New Delhi: The Bharatiya Janata Party had kept claiming it. The exit polls predicted it. On Thursday, Narendra Modi proved it. The Bharatiya Janata Party-led National Democratic alliance cruised to an astoundingly dominant win to hand Modi a second term in office – the only non-Congress PM to achieve the feat of getting two successive Lok Sabha election wins. Lok Sabha election results 2019 was a near-complete saffron sweep as BJP breached the 300-seat barrier on its own, aided massively by dominant performances in states like Uttar Pradesh, Rajasthan, Haryana, Madhya Pradesh, Bihar, Himachal Pradesh, Uttarakhand, Maharashtra, Jharkhand, Chhattisgarh, Delhi and Karnataka.
Even in West Bengal, the party bettered its own record from five years ago. That the exemplary performances were both under the NDA banner as well as in states where BJP went solo made the feat even more spectacular.
BJP bedazzles beyond barriers
The Hindi heartland was at the core of BJP’s push yet again with the hill states along with Rajasthan, Haryana, Madhya Pradesh, Bihar, Jharkhand and Uttarakhand largely voting in favour of the party. If there was even an iota of doubt that recent reverses in assembly elections in Rajasthan, Madhya Pradesh and Chhattisgarh would work against the BJP, all of it was blown to absolute smithereens as the traditional base of the party overwhelmingly stamped their approval for it.
Now, the time has come to take the Chowkidar Spirit to the next level.
Keep this spirit alive at every moment and continue working for India’s progress.
The word ‘Chowkidar’ goes from my Twitter name but it remains an integral part of me. Urging you all to do the same too!
— Narendra Modi (@narendramodi) May 23, 2019
In UP, the triumph was even more satisfying for the BJP because it brought down the Magathbandhan between SP-BSP-RLD which was often referred to as an ‘unholy alliance’ by its party leaders. The Congress, here, much like almost everywhere in the country, was not only restricted to the sidelines but shown the door. Such was the force of the saffron impact that even Amethi, a Gandhi bastion for decades, fell to BJP with Smriti Irani bringing down Congress president Rahul Gandhi in what was revenge for her loss five years ago. While BJP managed to extend its successes in states like Bihar and Maharashtra where it has alliances with JDU and Shiv Sena, its outright prowess in Karnataka also paved the way for a grand entry into south India.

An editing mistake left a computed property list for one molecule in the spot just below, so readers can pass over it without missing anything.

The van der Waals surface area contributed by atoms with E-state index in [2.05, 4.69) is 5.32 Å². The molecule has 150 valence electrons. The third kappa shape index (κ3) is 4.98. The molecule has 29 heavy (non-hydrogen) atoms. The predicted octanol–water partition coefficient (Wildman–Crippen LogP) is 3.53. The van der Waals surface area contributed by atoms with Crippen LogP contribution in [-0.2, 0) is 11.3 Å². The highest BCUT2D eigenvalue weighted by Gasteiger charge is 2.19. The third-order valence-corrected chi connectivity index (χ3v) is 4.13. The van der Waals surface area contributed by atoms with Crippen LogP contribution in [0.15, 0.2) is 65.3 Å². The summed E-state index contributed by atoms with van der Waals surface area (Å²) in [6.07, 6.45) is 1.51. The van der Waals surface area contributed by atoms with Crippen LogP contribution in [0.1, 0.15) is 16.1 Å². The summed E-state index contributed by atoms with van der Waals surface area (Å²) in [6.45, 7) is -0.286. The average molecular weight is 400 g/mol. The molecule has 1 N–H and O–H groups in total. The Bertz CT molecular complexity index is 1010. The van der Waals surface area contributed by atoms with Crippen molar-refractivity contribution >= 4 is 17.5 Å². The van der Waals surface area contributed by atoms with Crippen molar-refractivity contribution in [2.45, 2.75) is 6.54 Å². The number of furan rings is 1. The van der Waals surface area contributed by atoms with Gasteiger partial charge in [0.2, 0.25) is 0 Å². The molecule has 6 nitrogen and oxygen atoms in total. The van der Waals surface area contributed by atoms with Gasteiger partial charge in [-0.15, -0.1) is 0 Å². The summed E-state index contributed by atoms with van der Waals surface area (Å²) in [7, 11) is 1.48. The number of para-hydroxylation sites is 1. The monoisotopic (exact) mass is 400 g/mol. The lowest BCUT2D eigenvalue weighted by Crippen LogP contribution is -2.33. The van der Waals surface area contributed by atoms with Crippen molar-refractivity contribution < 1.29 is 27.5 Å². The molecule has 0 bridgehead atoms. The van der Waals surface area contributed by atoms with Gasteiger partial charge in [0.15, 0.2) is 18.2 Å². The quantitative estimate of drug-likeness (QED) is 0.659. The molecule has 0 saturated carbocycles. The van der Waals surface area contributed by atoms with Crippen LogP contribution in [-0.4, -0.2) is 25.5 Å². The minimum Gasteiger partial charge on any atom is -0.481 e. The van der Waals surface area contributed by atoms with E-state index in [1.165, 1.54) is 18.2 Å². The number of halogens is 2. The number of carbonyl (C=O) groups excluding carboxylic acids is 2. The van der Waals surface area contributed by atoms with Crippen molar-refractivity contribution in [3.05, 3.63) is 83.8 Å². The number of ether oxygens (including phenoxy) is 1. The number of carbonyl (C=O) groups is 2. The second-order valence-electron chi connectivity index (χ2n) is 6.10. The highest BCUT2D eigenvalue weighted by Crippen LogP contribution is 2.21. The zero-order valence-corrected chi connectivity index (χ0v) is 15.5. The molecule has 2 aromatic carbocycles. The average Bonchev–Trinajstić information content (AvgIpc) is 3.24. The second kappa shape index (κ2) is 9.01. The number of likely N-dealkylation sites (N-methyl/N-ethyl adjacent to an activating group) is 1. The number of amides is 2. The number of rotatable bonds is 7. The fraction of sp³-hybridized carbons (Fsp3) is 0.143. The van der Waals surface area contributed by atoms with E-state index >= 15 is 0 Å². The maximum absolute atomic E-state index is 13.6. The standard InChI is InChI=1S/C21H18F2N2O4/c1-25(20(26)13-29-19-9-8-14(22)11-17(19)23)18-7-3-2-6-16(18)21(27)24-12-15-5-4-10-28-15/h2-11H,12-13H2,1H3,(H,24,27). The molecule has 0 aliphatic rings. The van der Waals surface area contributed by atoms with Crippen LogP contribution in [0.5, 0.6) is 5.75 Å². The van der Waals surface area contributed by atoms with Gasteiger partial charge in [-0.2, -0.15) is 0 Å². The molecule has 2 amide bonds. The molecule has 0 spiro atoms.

Congress goes kaput
"I take 100 per cent responsibility for our defeat but I don't want to comment on the reasons for it right now. I want to only congratulate PM Modi," Rahul Gandhi said at a press conference by Thursday evening.
The writing was in bold and on the wall by then as sources said Rahul even offered to resign as Congress president.
There was just no respite from a string of defeats for the Congress except in Punjab and Kerala where its performance was somewhat respectable. In Punjab, in particular, the wins could be attributed more to Captain Amarinder Singh’s leadership than Congress’ prowess although the Punjab CM said at a press conference that it won’t be correct to blame Rahul for Lok Sabha election results 2019. Rahul, however, had been the campaign face of the party this time as well and had opted to contest Lok Sabha election 2019 from two constituencies. While he managed to win from Wayanad seat in Kerala, his humiliating defeat in Amethi will raise many eyebrows. That even sister Priyanka Gandhi Vadra’s formal entry into politics as Congress general secretary for East UP failed to galvanise voters in the party’s favour. A number of party heavyweights, including Raj Babbar (Fatehpur Sikri), Jitin Prasad (Narora) and RPN Singh (Kushinagar), surrendered.
The scenes of carnage were similar in most other states. Delhi declined, Maharashtra rejected, Bihar snubbed, Gujarat spurned and Karnataka blunted Congress in what was absolute humiliation for the country’s oldest political party. In most of the states, Congress was relegated to a distant third spot. Kerala, therefore, was a very small consolation despite Rahul claiming Wayanad by over eight lakh votes - a record, and his party managing to remain in double digits. In Tamil Nadu, there was some saving grace courtesy DMK – an alliance partner under UPA – faring well.
Third front? Not today
Many regional parties had opted to stay out of the UPA fold even as they attempted at mounting a challenge to the BJP. And despite rampant speculations, there was no challenge at all. The SP-BSP alliance failed to create magic in UP, Chandrababu Naidu’s Telugu Desam Party was hit by the double whammy of defeats in both Lok Sabha election as well as assembly election in Andhra Pradesh and Mamata Banerjee’s TMC fought a neck-and-neck battle against BJP, a party that had not even opened its account in West Bengal before the two seats it won in 2014. After weeks of poll-related violence in West Bengal and deplorable campaigning strategies, TMC failed to prevent BJP’s meteoric rise here – one that took the party well beyond double digits. The Left here, as almost everywhere else, was shot into oblivion.
The road ahead in the Indian political landscape will split into two paths – one of jubilation and one marred by humiliation. While sources say BJP-led NDA could have a swearing-in ceremony as early as early next week, questions rankled throughout Thursday on the political future of Rahul and the party he has inherited. Inability to become the Leader of Opposition once is embarrassing. Twice? It’s ignominy that no amount of allegations against EVMs and EC can seek to cover.